I have yet to fathom what Felix sees in a man who is omniscient, yet chooses to work in a role of service. But I do think, as Bertie Wooster might say, that Felix is spot-on.


40 thoughts on “My Man, Felix

  1. Don’t forget there is honor in serving. And far more honor–and power–in being the intelligent, useful servant than in being an ignorant, hapless…er…servee? I agree with Felix entirely.

  2. I have never read the book, but somehow Jeeves has made it into the culture so that I immediately knew who you were talking about. And what a wise and sensitive Felix! I think for him to be drawn to the superior sensibilities in Jeeves rather than show any concern for his station, seals my already strong impression that your son is really quite incredible all on his own! I’m even impressed that he is listening to Wodehouse on audiobooks! I’m intrigued enough that I may try to do the same! You have piqued my curiosity, Kate. Debra

  3. I believe Jeeves is real. He is an alien, of superhuman intelligence, who is visiting to study humans. He finds the whole human condition amusing, therefore he amuses himself in solving all manner of problems encountered by poor old Bertie and his chums.

  4. Spot on, indeed. I’m sitting here, reading, astonished at the knowing of Felix and that he is actually listening to Wodehouse at the ripe old age of nine – and that he “gets it”. Remember, dear Kate, that the movers and shakers of this world are not necessarily the ones we see on the television screen.

    You really had me giggling with the picture you painted on your side of the door, with the hobgoblin at the handle and the miffed princess. You set this up well, in that way that you do, and made my day as I start to once again catch up.

    1. It was such a funny moment, Penny, all the scrabbling, and me there wondering what on earth was going on. I don’t think I would have been surprised if t had turned out to be a hobgoblin!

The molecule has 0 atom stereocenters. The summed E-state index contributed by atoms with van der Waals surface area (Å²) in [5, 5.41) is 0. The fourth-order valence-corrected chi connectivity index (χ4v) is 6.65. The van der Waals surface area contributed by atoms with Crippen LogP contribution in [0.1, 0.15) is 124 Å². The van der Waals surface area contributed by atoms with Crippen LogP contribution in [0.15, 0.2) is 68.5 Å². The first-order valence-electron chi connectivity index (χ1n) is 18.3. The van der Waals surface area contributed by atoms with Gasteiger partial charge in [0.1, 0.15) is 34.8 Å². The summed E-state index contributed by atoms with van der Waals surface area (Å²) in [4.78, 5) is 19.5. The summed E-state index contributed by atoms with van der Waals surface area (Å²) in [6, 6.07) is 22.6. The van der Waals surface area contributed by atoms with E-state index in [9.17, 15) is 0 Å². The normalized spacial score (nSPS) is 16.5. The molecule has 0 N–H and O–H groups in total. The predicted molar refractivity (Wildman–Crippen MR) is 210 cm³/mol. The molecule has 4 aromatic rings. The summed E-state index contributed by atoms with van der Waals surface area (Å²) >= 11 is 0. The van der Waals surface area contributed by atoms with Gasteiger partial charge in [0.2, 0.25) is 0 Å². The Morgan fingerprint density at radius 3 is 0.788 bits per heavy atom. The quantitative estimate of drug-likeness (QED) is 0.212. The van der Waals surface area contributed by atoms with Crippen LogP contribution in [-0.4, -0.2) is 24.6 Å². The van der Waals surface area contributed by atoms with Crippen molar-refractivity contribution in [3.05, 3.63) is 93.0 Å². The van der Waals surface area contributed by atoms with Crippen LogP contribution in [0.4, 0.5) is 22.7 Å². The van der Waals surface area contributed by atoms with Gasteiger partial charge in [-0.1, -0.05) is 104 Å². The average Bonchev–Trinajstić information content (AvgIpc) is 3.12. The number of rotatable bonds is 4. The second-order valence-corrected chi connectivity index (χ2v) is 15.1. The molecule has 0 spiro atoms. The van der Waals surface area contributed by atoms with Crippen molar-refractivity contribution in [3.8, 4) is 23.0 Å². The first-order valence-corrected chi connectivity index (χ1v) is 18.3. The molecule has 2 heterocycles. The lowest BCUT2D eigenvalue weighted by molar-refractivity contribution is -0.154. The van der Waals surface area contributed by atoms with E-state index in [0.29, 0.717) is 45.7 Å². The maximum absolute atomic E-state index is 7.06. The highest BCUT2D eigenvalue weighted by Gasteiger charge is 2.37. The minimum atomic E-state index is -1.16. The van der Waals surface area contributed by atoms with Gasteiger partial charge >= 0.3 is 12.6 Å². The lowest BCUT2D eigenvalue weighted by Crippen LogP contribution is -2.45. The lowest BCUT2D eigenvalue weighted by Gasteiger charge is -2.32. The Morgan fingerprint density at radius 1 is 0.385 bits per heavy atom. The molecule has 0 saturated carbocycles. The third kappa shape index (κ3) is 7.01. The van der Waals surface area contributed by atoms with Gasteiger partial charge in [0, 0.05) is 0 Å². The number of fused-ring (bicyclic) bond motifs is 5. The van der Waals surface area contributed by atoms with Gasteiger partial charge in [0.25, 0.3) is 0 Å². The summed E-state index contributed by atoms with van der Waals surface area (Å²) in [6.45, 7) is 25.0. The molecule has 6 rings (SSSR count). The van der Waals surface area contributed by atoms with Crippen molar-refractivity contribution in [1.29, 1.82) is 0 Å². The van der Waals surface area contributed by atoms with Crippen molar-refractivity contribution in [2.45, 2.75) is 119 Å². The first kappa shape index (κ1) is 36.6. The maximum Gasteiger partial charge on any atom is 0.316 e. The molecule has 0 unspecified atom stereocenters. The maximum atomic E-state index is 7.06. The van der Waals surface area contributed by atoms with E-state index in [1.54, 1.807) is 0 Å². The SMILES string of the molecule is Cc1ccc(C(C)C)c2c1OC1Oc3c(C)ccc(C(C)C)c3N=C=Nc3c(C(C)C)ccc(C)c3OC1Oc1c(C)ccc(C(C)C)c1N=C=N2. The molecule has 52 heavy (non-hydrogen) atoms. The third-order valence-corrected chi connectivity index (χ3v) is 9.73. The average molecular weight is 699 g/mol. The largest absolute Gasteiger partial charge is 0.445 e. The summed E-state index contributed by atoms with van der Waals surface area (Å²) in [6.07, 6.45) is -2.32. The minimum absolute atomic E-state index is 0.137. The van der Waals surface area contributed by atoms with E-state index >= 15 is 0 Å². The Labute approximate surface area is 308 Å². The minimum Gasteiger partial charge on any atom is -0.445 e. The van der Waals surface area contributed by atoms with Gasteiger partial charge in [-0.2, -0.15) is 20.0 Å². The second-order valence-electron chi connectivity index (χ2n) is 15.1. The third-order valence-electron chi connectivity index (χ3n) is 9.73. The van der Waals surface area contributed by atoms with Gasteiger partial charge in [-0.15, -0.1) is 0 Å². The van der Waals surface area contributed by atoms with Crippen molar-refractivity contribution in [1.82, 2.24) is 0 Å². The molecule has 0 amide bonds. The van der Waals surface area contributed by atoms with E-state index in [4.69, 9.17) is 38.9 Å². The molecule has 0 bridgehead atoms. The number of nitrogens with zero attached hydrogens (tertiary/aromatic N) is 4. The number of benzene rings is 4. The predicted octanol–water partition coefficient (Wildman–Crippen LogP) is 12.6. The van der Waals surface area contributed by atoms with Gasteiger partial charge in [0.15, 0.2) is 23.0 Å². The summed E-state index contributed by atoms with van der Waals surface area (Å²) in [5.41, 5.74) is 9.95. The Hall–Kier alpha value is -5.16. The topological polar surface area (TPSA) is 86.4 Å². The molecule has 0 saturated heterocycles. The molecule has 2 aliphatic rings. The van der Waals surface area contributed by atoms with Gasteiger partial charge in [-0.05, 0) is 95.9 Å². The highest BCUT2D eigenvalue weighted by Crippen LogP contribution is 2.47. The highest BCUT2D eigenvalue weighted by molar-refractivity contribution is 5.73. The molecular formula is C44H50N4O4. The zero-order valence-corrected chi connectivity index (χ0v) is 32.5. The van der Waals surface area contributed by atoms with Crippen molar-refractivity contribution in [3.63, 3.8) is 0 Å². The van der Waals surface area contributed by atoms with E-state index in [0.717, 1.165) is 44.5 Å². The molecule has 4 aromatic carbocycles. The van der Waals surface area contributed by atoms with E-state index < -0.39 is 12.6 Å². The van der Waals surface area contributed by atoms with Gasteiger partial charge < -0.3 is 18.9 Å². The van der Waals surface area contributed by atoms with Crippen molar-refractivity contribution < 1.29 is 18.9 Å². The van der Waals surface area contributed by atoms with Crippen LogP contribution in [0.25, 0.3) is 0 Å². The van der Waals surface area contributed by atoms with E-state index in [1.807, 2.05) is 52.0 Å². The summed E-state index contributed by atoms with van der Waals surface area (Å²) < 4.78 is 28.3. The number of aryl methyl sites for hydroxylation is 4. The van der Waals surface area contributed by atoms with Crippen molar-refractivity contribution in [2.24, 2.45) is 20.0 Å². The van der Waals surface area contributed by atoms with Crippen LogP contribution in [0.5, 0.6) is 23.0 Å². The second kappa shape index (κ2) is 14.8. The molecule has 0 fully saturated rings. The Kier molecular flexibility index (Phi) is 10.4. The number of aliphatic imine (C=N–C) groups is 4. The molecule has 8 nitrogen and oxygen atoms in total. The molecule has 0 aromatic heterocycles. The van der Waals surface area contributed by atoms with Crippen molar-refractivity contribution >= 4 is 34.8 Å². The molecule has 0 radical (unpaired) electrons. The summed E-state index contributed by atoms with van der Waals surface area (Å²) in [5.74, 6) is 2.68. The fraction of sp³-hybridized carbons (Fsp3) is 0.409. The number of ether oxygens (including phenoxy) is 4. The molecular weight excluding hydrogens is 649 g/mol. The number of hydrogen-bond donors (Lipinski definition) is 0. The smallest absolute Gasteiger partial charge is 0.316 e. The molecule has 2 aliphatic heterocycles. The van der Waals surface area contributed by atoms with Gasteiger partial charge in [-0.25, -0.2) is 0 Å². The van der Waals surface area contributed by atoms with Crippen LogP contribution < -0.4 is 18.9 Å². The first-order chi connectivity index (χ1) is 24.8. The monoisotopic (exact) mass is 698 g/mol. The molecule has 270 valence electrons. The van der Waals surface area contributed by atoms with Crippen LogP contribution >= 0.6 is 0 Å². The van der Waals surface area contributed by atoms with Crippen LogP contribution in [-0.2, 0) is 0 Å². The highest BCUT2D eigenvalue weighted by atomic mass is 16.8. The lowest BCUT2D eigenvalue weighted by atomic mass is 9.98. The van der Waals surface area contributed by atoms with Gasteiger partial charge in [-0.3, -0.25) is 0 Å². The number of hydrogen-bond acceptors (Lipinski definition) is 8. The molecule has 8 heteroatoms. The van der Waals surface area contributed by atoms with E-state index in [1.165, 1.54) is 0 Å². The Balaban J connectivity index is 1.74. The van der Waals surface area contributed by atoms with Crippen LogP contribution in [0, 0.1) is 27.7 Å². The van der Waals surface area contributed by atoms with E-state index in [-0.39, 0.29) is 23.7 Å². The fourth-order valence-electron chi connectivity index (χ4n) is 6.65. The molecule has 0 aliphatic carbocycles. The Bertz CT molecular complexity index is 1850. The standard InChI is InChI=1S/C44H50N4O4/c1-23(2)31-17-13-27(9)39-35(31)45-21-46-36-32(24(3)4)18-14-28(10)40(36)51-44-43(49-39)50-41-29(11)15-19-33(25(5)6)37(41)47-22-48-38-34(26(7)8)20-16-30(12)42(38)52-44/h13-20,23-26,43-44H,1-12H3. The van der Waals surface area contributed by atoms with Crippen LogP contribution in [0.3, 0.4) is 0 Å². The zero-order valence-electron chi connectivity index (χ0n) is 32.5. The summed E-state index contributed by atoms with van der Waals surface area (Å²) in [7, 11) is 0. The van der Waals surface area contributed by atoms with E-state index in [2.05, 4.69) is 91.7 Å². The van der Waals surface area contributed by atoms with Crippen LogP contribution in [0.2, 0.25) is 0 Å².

5. I’m going to take a different route and posit that Felix is preparing you early to trust his teenage self. “Why, Felix would NEVER do that – insert horrible teenage thing here. He’s been at the library all afternoon.”

    He’s very smart, that one. πŸ™‚

  6. “chooses to work in a role of service” – ‘chooses’ being the operative word, I think – it’s obvious Jeeves is his own man in a way that Bertie Wooster never will be… and somehow your son at his young age has seen through an illusion that, face it, most adults never seem to…

  7. I should be on my guard, Kate. These Felix’s they have a sly twinkle in their eyes every now and again, and a young man who can enter a room “like one of those weird chappies from India who dissolve themselves into thin air and nip through space in a sort of disembodied way and assemble the parts again just where they want them” is a daunting prospect πŸ˜‰

  8. I know where that boy is coming from – haha – I was pretty impressed with Jeeves myself when I first came upon him, and you must admit his master is a bit of a dweeb in comparison! Jeeves is like the puppet master!

    1. Bertie is a total gibbering idiot, Gabrielle, but he knows a good gentleman’s personal gentleman when he sees one. For that he can be forgiven a great deal πŸ˜€